To extricate himself from this debacle of denial, the president must face the painful truth about the nation in crisis and stop playing the ostrich. He must be humble enough to realize that all is not well with the polity; and that leadership has a lot to do with the problem. The President must also face the shameful situation that given its resources, the government has not acted as sagaciously as a country of right thinking leaders. Above all, the president should be under no illusions that Boko Haram, unlike other criminal gangs could be dealt with military force alone. It is just as well that Mr. President has opened the door to dialogue with Boko Haram leaders. But with all the soft and hard power available to the Nigerian state, the country should not negotiate from a position of weakness. It is not done. It must not happen.
While pursuing the military option, there is need to rally and mobilize all stakeholders, particularly in the north, to explore a way out. Other non-confrontational options should not be ruled out; but the nation must never again be taken for a ride because kidnappers are on the rampage and Boko Haram is not losing the war. In any event, the group has been vigorously pursuing its grotesque campaign of human savagery and barbarism with remarkable success. The worst is already happening, and the President cannot continue to treat the unending bloodbath flippantly. Boko Haram once declared a caliphate over captured areas; hoisted its flag and instituted quasi-administrative structures to govern the territories under its control. Nothing can be more suggestive of Nigeria’s threatened disintegration than those acts. And the President should make no pretense about it. What is now required is the political dexterity and strategy to confront the myriad security challenges facing the nation. In this regard, the President must rise up to his responsibility as commander-in chief.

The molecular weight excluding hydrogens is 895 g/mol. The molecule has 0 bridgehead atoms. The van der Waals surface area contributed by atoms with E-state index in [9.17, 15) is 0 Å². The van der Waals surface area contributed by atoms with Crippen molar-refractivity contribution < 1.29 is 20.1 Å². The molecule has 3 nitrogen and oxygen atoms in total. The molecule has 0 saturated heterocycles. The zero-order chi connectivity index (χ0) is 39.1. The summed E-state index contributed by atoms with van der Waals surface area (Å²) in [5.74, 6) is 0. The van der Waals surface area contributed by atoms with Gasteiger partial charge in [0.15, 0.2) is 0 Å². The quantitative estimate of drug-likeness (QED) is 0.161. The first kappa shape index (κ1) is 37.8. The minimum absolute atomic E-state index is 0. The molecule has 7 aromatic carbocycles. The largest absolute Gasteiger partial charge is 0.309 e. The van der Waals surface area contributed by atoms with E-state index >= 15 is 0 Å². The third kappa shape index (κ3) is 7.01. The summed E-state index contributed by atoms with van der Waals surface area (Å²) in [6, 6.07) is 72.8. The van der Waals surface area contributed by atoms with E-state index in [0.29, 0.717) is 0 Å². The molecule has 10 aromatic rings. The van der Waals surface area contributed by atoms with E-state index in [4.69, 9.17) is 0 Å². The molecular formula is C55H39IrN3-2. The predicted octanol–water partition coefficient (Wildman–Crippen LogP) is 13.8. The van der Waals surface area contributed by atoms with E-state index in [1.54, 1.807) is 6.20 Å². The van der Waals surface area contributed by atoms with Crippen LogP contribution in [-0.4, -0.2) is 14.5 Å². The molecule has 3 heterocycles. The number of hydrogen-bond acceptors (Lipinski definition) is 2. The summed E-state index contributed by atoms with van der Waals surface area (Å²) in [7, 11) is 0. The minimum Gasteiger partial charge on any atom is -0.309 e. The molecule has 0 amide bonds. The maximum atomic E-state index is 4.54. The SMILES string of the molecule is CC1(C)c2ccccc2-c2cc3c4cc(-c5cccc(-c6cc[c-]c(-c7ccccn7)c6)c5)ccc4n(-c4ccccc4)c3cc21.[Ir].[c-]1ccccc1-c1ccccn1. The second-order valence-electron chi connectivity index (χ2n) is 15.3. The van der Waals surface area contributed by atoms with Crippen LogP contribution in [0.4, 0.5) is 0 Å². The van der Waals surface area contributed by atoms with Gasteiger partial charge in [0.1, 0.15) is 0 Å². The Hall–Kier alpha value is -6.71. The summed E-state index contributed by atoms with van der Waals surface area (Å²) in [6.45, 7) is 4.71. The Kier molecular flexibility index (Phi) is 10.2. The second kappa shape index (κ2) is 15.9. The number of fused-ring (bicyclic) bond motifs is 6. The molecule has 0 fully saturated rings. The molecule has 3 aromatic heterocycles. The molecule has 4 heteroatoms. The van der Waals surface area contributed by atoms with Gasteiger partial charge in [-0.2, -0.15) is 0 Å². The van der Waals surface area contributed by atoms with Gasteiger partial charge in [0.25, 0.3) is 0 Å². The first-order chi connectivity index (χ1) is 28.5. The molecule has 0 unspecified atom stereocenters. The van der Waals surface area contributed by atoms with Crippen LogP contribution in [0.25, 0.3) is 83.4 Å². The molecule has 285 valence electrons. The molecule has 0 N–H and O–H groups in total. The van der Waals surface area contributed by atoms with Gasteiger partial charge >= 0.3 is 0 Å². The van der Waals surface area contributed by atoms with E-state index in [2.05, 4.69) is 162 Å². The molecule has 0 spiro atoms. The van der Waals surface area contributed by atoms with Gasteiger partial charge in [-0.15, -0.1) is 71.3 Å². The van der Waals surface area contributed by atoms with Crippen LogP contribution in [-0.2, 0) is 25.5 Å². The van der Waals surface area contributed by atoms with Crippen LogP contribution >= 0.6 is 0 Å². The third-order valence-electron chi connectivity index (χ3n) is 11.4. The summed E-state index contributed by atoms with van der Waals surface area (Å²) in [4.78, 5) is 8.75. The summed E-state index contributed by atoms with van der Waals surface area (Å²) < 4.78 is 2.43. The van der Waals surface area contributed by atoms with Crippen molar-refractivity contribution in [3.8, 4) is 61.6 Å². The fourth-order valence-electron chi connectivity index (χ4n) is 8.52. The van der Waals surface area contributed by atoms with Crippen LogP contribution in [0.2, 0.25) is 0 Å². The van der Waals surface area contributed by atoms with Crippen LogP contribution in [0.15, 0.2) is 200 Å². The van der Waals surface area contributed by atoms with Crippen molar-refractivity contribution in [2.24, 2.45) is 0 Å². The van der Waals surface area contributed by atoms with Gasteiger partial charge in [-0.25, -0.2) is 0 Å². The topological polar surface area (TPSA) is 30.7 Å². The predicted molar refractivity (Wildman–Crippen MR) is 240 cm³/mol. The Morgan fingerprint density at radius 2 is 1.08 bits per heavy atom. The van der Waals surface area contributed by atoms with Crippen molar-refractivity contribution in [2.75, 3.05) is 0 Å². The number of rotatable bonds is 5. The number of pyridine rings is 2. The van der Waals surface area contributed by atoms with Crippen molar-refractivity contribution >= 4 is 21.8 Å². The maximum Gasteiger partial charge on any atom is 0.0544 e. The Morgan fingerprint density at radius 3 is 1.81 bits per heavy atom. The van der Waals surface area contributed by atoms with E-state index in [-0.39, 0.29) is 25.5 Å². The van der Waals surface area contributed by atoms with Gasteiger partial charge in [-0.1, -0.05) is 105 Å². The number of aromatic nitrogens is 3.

In The Spotlight
Amotekun. This issue has dominated recent discourse and media headlines. Distilled to its basics, it concerns how best state governments can assist with the safety and security of their residents. This is a matter of serious concern entitled to sober thought. However, it has been turned into a political tug-of-war. Fierce, often unthinking rhetoric, for and against, has crossed the lips of too many Nigerians. More subjective talking than objective thinking has been the fuel of this outburst.
Question those in favour of Amotekun. Most have but the vaguest notion about it. They know few details yet vigorously attribute to its opponents the most negative intentions. Ask those who oppose Amotekun. They are equally ignorant of its provisions. They oppose the initiative not on its merits but merely because it was proposed by their political opponents or because they don’t see an avenue for personal gain from it.
While colourful, the rhetoric has been disconcerting. How people have mishandled this matter demonstrates that we still have far to go in perfecting this democracy. Too much energy has been spent distorting this issue instead of seeking a resolution that supports local enhancement of security while keeping the constitution intact. If this becomes the standard for how we handle disagreements then we will obscure Nigeria’s path forward with our own rubbish.
In this matter, I do not see malign intent in the differences of opinion between the Southwest governors as authors of Amotekun and the attorney-general as the primary law enforcement officer of the Federal Government. Shorn of the overly dramatic language, what lies before us is but a step in the evolution of our federalism. This is an opportunity to more clearly define that federalism; but one cannot attain this better, more functional definition through overblown, emotional language. Objectivity and calmness are required. To a significant degree, the enduring quality of our republic will be established by the sagacity with which we handle disagreements regarding the division of power between federal and state governments. Such disagreements are inevitable. This is not the first. Nor will it be the last. We must devote our energies more toward solving problems rather than amplifying them.